Tag Archives: First World War

The Madness Begins~July 28, 1914

reading the news of the start of war

reading the news of the start of war

At 11:10 A.M. on July 28, 1914, Count Leopold von Berchtold, the Austro-Hungarian Minister for Foreign Affairs, sent the following telegram from Vienna to M. N. Pashitch, Serbian Prime Minister and Minister for Foreign Affairs. This declaration of war was received at Nish at 12:30 P.M.:  “The Royal Serbian Government not having answered in a satisfactory manner the note of July 23, 1914, presented by the Austro-Hungarian Minister at Belgrade, the Imperial and Royal Government are themselves compelled to see to the safeguarding of their rights and interests, and, with this object, to have recourse to force of arms. Austria-Hungary consequently considers herself henceforward in state of war with Serbia.”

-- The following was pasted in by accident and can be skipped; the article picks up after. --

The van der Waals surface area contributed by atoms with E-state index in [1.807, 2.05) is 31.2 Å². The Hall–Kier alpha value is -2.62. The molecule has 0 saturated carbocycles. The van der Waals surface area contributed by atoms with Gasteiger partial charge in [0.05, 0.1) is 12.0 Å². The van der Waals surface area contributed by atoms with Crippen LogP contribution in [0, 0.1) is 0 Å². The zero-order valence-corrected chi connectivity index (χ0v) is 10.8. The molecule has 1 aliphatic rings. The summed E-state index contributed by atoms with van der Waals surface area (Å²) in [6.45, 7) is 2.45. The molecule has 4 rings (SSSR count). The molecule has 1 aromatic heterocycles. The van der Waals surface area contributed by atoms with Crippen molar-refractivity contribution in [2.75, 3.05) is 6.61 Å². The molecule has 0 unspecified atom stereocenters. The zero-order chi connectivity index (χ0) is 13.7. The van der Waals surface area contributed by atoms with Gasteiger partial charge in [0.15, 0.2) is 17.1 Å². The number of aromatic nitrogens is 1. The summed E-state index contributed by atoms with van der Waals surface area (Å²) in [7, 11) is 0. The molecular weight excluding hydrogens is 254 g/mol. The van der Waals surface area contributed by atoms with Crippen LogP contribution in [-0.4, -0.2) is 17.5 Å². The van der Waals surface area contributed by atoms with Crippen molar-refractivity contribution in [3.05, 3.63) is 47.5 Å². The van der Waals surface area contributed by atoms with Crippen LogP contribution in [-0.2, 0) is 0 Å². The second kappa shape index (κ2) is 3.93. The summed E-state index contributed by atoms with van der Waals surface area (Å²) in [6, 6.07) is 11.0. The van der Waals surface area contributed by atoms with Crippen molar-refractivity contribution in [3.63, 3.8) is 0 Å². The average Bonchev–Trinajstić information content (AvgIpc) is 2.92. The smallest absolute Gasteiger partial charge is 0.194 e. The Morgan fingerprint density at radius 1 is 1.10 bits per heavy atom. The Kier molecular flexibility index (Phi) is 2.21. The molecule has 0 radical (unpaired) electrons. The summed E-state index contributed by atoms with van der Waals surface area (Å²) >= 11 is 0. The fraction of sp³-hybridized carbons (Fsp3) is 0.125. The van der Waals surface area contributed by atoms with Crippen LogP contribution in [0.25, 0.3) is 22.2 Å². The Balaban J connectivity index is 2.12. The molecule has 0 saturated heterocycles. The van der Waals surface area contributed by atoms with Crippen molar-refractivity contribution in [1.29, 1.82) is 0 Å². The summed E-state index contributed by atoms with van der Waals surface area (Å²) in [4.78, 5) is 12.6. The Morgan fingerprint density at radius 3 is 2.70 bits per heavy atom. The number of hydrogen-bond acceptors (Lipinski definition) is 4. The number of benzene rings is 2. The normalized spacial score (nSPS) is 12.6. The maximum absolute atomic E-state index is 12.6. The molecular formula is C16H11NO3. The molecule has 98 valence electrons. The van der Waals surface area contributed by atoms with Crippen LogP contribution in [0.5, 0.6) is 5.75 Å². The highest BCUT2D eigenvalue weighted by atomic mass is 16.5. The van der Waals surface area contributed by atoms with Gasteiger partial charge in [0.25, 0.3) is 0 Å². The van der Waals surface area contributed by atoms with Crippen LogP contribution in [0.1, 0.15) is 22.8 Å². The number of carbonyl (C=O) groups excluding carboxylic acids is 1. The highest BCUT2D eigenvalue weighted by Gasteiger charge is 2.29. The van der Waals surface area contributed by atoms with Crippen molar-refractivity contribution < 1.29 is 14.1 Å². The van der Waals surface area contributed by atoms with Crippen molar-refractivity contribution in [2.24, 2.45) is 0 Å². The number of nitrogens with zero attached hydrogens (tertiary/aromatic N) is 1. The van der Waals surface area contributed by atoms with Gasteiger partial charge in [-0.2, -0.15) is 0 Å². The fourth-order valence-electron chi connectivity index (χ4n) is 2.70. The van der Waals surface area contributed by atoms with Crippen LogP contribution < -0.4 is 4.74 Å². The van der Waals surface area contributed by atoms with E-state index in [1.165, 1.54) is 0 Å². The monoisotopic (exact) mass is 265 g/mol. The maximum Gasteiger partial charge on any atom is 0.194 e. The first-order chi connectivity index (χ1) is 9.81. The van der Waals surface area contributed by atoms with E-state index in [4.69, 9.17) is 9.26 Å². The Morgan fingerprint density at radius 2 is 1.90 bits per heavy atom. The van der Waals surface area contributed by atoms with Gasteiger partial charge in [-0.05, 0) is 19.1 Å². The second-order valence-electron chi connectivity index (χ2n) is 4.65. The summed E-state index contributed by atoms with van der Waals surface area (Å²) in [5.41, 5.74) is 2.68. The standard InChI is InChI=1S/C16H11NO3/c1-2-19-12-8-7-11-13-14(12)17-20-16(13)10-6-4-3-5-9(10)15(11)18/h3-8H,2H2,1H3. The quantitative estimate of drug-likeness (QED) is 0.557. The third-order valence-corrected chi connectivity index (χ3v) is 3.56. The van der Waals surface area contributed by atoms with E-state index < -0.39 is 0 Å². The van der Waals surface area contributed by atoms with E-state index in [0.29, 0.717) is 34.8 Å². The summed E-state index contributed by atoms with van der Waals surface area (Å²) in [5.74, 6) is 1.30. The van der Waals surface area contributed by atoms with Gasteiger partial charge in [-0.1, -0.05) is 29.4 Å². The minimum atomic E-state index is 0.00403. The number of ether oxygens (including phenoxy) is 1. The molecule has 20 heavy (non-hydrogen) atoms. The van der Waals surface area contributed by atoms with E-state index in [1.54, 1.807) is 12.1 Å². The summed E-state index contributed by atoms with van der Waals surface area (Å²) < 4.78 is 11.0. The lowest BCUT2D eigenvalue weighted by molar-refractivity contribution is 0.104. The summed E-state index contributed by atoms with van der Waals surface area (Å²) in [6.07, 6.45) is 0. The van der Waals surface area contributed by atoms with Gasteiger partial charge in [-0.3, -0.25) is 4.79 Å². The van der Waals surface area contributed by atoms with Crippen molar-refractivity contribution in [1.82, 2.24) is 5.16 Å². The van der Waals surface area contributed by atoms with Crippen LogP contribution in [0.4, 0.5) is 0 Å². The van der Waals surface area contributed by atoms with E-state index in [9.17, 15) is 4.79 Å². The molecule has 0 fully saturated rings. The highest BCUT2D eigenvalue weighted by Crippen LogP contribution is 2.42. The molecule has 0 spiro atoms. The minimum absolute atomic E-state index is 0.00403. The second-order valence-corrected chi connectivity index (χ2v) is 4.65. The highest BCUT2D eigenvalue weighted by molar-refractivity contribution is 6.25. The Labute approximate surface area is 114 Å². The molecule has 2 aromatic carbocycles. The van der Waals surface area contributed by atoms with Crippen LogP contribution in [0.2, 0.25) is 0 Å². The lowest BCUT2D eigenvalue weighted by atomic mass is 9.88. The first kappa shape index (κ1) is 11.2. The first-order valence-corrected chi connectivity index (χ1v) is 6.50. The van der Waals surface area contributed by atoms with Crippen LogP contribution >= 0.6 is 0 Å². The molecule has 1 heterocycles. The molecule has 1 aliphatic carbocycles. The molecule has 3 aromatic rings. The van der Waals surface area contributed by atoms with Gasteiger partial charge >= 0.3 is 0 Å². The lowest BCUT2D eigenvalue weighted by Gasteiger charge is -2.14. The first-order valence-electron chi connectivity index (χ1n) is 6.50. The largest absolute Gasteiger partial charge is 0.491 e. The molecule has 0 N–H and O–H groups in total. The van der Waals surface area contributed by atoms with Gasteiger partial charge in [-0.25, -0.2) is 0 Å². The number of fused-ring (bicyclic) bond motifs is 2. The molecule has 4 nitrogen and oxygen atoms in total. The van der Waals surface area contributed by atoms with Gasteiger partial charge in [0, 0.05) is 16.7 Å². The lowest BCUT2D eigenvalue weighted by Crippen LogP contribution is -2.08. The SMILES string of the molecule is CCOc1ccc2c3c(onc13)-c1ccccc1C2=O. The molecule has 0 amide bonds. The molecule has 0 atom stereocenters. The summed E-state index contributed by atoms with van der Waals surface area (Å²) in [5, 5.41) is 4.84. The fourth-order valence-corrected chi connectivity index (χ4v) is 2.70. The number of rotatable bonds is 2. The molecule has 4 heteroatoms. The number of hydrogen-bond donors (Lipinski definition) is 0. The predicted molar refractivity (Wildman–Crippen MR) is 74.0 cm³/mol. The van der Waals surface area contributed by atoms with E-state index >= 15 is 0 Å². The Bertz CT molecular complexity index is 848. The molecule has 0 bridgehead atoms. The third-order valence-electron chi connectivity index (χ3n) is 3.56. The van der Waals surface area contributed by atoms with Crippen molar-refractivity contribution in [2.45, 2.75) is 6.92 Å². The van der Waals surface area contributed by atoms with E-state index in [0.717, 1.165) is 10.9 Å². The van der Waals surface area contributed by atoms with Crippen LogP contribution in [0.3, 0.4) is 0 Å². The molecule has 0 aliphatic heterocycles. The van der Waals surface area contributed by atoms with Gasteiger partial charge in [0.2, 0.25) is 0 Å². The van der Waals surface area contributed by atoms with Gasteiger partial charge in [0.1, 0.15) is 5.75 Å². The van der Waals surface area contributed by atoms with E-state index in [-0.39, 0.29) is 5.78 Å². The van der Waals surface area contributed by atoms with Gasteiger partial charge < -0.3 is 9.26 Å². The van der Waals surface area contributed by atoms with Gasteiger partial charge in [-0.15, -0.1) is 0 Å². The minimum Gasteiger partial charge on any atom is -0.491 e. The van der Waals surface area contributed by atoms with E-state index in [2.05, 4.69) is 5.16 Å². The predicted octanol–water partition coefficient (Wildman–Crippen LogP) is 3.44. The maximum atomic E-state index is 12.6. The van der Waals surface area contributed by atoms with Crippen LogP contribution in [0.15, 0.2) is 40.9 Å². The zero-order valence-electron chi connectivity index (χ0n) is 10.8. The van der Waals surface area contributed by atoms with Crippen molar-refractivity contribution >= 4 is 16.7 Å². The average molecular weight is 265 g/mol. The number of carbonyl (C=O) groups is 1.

Emperor Franz Joseph of Austria

Emperor Franz Joseph of Austria

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I Owe a Duty to My Country~December 1863~18th to 21st

I Owe a Duty to My Country~ Elisha Hunt Rhodes

President Lincoln attends a lecture about Russia, receives the visiting Russian naval officers and issues assurances that escaped slaves will not be returned to slavery. President Davis assures one of his generals about the size of the enemy army. General Grant is generating excitement in the North, particularly in Washington. The Sanitary Commission prospers. Soldiers write about camp life. In Europe a noble child is born. A little of over fifty years hence his murder will thrust the world into the worst war yet known.